Search Prime Grants

2230484

Project Grant

Overview

Grant Description
SBIR Phase I: Pathogen Interception: A new method for finding and identifying genetic sequences - The broader impact of this Small Business Innovation Research (SBIR) Phase I project will be the ability to quickly and inexpensively determine the presence and genetic sequence of a wide variety of pathogenic organisms. Most importantly, this technology could be implemented without prior assumptions as to which organisms are expected.

Sequencing will be accomplished by direct electrical identification of the building blocks, the bases, of the genomic sequence. The potential societal impact of this technology is to provide a method to screen individuals quickly (under a minute) for the presence of infections. Screening at ports of entry and in appropriate community settings will minimize disease transmission and allow for the quick identification and treatment of any infected individuals at US borders.

In addition, beyond this immediate application, the technology may also enhance scientific understanding of normal genetic sequences in any organism. If its anticipated speed, high accuracy, and low cost are realized, this technology may find applications in human in vitro diagnostics and human genome sequencing.

The studies in this Phase I project will lead to a proof-of-concept demonstration for an automated, commercial instrument. The project seeks to determine the identity and order of the genetic building blocks, the nucleotide bases, comprising any genomic sequences present in a sample solution. This sequencing will be done by examining the ability of each base in the sequence to modify a tunneling current as it is passed by electrophoresis across two very closely spaced tunneling electrodes.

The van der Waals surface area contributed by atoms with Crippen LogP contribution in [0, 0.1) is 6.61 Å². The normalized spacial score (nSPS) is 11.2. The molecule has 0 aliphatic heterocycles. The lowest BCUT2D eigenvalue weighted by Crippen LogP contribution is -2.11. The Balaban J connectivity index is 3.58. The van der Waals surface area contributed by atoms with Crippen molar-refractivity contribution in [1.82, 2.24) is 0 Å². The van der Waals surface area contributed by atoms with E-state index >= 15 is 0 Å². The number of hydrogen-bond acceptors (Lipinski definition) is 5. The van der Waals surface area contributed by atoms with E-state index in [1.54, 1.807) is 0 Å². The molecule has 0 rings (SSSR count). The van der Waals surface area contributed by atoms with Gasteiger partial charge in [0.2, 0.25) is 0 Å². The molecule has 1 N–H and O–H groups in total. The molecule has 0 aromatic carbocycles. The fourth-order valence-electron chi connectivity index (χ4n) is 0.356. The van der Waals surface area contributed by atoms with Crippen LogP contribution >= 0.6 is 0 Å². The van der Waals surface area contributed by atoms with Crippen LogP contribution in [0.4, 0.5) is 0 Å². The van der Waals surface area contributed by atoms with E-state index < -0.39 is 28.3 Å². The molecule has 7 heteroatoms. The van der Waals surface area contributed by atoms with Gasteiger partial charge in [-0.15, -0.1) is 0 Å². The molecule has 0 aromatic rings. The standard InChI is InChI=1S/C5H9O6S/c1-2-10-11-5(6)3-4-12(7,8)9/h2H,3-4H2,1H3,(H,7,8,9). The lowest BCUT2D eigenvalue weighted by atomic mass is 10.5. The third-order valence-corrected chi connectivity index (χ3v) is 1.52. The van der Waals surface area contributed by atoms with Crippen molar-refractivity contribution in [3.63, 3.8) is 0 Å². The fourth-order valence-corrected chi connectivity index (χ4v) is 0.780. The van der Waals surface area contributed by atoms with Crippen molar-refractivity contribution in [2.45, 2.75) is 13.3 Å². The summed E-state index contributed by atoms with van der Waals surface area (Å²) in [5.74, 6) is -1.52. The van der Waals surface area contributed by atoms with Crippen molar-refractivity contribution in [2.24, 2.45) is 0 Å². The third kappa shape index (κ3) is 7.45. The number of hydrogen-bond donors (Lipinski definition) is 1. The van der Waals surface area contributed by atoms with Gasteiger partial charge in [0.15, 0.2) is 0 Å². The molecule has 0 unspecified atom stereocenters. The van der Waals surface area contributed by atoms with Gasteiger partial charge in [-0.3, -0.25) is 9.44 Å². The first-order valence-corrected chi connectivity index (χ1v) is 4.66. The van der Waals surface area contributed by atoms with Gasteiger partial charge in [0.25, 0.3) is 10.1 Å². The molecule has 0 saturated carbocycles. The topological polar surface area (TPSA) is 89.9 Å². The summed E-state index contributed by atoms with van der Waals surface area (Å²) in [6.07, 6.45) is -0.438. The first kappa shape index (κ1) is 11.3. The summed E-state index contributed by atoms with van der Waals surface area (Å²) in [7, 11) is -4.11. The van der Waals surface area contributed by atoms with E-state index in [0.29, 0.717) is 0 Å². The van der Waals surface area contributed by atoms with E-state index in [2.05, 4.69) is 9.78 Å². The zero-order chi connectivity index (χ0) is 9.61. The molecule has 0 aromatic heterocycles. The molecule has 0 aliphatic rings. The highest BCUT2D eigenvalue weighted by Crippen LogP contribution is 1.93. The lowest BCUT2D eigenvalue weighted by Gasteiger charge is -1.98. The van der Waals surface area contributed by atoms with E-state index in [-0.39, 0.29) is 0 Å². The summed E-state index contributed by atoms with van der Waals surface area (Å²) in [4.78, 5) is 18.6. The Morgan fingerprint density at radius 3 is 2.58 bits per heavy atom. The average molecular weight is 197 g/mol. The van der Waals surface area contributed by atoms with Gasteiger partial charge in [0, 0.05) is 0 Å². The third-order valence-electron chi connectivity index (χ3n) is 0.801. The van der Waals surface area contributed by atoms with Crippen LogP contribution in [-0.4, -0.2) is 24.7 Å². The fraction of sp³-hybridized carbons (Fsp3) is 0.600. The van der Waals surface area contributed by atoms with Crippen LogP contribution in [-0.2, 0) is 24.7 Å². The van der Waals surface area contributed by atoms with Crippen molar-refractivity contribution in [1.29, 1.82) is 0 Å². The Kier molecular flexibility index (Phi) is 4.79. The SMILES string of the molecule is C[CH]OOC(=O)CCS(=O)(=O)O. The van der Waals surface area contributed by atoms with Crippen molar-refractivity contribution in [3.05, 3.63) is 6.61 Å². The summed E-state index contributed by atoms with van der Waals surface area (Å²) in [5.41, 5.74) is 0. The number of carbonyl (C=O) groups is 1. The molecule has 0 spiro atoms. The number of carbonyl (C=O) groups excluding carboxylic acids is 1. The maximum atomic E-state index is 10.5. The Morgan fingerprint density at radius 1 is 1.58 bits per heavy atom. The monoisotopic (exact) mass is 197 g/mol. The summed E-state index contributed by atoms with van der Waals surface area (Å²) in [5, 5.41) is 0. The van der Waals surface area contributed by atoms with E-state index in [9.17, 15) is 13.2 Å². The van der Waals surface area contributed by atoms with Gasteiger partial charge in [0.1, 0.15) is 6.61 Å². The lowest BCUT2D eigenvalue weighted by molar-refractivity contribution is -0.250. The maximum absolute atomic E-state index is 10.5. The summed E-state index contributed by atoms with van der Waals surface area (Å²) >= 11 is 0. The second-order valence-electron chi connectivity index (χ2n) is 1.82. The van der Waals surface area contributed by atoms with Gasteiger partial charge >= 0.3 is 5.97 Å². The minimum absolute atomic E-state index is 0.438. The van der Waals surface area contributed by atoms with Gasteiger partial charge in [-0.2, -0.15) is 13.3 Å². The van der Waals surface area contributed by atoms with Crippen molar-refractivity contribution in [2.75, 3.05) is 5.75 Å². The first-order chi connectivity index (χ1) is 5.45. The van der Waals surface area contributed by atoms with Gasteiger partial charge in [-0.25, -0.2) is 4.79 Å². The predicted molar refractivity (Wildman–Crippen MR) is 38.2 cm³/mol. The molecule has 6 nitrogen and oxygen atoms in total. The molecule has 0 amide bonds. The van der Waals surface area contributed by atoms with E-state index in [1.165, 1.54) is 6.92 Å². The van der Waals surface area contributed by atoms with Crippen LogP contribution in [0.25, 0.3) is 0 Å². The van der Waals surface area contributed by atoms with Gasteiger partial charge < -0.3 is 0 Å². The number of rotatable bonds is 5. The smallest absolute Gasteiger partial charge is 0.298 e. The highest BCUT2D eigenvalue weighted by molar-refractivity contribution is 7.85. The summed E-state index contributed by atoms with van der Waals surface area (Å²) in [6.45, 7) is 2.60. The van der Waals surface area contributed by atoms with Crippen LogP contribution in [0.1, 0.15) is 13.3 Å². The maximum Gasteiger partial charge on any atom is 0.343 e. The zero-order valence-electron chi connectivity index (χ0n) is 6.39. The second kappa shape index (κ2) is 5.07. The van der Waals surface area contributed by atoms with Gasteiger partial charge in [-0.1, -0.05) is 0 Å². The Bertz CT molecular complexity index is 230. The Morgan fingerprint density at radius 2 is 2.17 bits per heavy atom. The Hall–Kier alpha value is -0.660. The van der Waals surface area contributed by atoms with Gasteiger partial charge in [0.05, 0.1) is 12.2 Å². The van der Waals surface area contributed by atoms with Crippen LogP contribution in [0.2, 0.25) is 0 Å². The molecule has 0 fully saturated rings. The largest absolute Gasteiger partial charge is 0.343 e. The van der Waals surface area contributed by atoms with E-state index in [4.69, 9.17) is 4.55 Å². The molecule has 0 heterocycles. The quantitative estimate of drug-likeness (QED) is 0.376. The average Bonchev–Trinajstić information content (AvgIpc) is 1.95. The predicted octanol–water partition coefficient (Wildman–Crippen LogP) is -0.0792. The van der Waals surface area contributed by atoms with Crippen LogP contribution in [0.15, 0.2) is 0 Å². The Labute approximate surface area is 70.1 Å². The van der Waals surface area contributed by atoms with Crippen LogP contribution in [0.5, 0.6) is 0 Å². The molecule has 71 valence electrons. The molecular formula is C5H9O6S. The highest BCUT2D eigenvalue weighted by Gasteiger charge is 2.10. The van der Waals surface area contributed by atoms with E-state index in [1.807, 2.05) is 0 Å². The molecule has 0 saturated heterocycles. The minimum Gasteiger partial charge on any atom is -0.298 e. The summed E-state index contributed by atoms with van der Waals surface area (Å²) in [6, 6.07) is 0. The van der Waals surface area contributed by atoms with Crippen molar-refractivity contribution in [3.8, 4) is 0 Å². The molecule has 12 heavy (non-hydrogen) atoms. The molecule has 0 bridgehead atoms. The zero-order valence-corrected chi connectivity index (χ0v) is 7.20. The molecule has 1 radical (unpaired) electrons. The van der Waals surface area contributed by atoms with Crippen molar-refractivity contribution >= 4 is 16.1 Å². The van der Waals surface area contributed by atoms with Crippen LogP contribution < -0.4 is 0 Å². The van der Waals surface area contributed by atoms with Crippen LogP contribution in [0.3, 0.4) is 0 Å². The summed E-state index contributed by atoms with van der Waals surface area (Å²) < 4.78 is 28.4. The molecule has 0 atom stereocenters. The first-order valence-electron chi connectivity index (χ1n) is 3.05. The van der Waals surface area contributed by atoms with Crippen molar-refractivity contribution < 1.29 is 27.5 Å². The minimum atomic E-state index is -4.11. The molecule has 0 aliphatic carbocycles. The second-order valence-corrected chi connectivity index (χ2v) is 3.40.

Tunneling is a well-known quantum mechanical effect, and it is quite sensitive to the electrical configuration of the object (here a given specific nucleotide base) present between its electrodes. Experiments with this technology to date have been unsuccessful because genetic sequences have not been able to be moved slowly enough across the tunneling electrodes for their bases to be distinguished.

The studies here will overcome this problem by modifications of the geometry and solution conditions of the electrophoresis and possibly with improved methods of tunneling current detection. The data obtained through the application of this technology is expected to enhance the current understanding of nucleotide base chemistry. The solution may permit the detection of nucleotide base modifications of potential biological and medical importance.

This award reflects NSF's statutory mission and has been deemed worthy of support through evaluation using the Foundation's intellectual merit and broader impacts review criteria.
Awarding / Funding Agency
Place of Performance
Tucson, Arizona 85719-1439 United States
Geographic Scope
Single Zip Code
Related Opportunity
None
Goodman Consulting Group was awarded Project Grant 2230484 worth $275,000 from National Science Foundation in May 2023 with work to be completed primarily in Tucson Arizona United States. The grant has a duration of 1 year and was awarded through assistance program 47.084 NSF Technology, Innovation, and Partnerships.

SBIR Details

Research Type
SBIR Phase I
Title
SBIR Phase I:Pathogen Interception: A new method for finding and identifying genetic sequences
Abstract